Anxiety Spikes Among G-20, An Analysis of UN Speeches Shows
Syria’s civil war. North Korean nuclear tests. Brexit. Turkey’s failed coup. A volatile U.S. election. This jarring backdrop was hard to miss as world leaders stepped up to the familiar green marble dais during this week's United Nations General Assembly.
Heads of state and government representing the world’s largest economies used words like “fear,” “uncertainty,” “risk,” and “terror” 87 percent more often on average than during last year's gathering, according to an analysis by Adam Tiouririne, a leadership communication adviser at Logos Consulting Group.
Researchers classify this kind of language into a category of “anxiety words” that they use to analyze health outcomes and even business management. This analysis focuses on variations of 13 such words in 22 speeches covering the 10 G-20 countries whose head of state or head of government spoke the past two years, plus European Council President Donald Tusk.
Academic research has also found that such words reflect people’s actual underlying levels of stress, which may explain why U.S. President Barack Obama — who will no longer be troubled with the world’s problems after next January — is the only G-20 leader to use anxiety words less often than last year.
On the other hand French President Francois Hollande, whose country has been rocked by terrorist attacks from Paris to Nice in the past year, notched the biggest uptick, from seven anxiety words in his 2015 General Assembly speech to 30 this year.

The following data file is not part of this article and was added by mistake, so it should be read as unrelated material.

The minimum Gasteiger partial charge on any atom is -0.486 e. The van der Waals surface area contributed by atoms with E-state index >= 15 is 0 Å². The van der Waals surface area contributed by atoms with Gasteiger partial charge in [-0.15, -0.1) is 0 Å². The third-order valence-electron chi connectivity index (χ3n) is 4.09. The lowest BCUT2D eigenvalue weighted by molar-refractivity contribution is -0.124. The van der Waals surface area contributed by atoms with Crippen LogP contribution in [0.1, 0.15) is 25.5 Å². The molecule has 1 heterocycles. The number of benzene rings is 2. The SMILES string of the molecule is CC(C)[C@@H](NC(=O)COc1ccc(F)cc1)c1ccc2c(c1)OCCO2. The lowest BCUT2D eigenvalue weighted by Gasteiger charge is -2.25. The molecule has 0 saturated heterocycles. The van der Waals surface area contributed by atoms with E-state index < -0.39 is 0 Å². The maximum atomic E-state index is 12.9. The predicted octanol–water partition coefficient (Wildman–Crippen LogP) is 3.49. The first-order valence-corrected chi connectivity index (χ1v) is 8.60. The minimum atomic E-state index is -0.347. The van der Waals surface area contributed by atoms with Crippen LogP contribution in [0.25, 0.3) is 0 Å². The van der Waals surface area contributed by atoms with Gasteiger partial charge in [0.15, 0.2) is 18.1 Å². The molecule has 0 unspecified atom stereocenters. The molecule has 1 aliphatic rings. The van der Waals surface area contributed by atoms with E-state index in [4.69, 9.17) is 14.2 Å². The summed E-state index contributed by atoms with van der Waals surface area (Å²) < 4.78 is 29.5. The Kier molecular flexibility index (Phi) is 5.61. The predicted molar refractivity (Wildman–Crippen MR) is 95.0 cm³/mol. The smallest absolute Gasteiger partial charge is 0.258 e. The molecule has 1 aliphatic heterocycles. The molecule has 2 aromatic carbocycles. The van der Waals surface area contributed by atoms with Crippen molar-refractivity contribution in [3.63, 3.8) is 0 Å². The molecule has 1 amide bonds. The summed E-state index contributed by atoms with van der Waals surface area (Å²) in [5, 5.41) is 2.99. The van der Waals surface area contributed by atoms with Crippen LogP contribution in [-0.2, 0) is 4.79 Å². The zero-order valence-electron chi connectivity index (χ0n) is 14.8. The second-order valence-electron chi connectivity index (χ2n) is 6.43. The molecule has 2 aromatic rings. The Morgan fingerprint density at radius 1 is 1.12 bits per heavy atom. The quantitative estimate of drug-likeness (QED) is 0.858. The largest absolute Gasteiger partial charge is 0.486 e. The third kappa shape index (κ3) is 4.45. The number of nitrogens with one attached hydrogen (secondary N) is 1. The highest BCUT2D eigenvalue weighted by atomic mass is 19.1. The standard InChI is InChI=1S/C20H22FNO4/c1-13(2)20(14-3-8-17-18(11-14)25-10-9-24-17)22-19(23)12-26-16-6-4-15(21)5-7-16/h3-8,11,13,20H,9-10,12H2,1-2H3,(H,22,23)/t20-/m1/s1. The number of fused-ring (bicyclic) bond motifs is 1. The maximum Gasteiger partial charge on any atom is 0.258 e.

The civil war in Syria and its worsening refugee crisis are fueling much of the anxiety that is pervasive in the leaders’ frequent mentions of war, migration and terrorism. A broader analysis found that the Middle Eastern country was mentioned no fewer than 50 times by the 14 G-20 leaders who spoke at this year's General Assembly.
Yet even as global conflicts weighed on the G-20 leaders, economics ultimately emerged as a top issue for many, especially Chinese Premier Li Keqiang who mentioned the subject twice as often as any of his peers.
Note on Methodology: Prepared English-language statements were used, in order of appearance, for Brazilian President Michel Temer, U.S. President Barack Obama, Turkish President Recep Tayyip Erdogan, British Prime Minister Theresa May, Canadian Prime Minister Justin Trudeau, South African President Jacob Zuma, European Council President Donald Tusk, Japanese Prime Minister Shinzo Abe, and Australian Prime Minister Malcolm Turnbull. Transcripts of delivered remarks or live English translations were used for: Argentine President Mauricio Macri, French President Francois Hollande, Mexican President Enrique Pena Nieto, Italian Prime Minister Matteo Renzi, and Chinese Premier Li Keqiang.